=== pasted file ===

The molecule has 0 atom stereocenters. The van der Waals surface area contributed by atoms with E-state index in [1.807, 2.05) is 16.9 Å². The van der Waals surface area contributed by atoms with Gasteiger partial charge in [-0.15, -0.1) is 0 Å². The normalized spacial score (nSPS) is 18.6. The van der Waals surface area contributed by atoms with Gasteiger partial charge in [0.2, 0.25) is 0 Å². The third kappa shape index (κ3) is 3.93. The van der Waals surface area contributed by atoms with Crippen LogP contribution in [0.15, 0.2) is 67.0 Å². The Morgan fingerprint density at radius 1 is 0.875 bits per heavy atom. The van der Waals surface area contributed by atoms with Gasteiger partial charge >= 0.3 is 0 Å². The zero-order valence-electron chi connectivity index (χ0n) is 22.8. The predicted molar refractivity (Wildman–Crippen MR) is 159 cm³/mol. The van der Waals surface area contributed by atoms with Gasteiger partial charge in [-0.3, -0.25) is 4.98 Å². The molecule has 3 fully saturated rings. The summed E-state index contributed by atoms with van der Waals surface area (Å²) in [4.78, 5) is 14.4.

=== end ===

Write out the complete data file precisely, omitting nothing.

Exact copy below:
The molecule has 0 atom stereocenters. The van der Waals surface area contributed by atoms with E-state index in [1.807, 2.05) is 16.9 Å². The van der Waals surface area contributed by atoms with Gasteiger partial charge in [-0.15, -0.1) is 0 Å². The normalized spacial score (nSPS) is 18.6. The van der Waals surface area contributed by atoms with Gasteiger partial charge in [0.2, 0.25) is 0 Å². The third kappa shape index (κ3) is 3.93. The van der Waals surface area contributed by atoms with Crippen LogP contribution in [0.15, 0.2) is 67.0 Å². The Morgan fingerprint density at radius 1 is 0.875 bits per heavy atom. The van der Waals surface area contributed by atoms with Gasteiger partial charge >= 0.3 is 0 Å². The zero-order valence-electron chi connectivity index (χ0n) is 22.8. The predicted molar refractivity (Wildman–Crippen MR) is 159 cm³/mol. The van der Waals surface area contributed by atoms with Gasteiger partial charge in [-0.3, -0.25) is 4.98 Å². The molecule has 3 fully saturated rings. The summed E-state index contributed by atoms with van der Waals surface area (Å²) in [4.78, 5) is 14.4.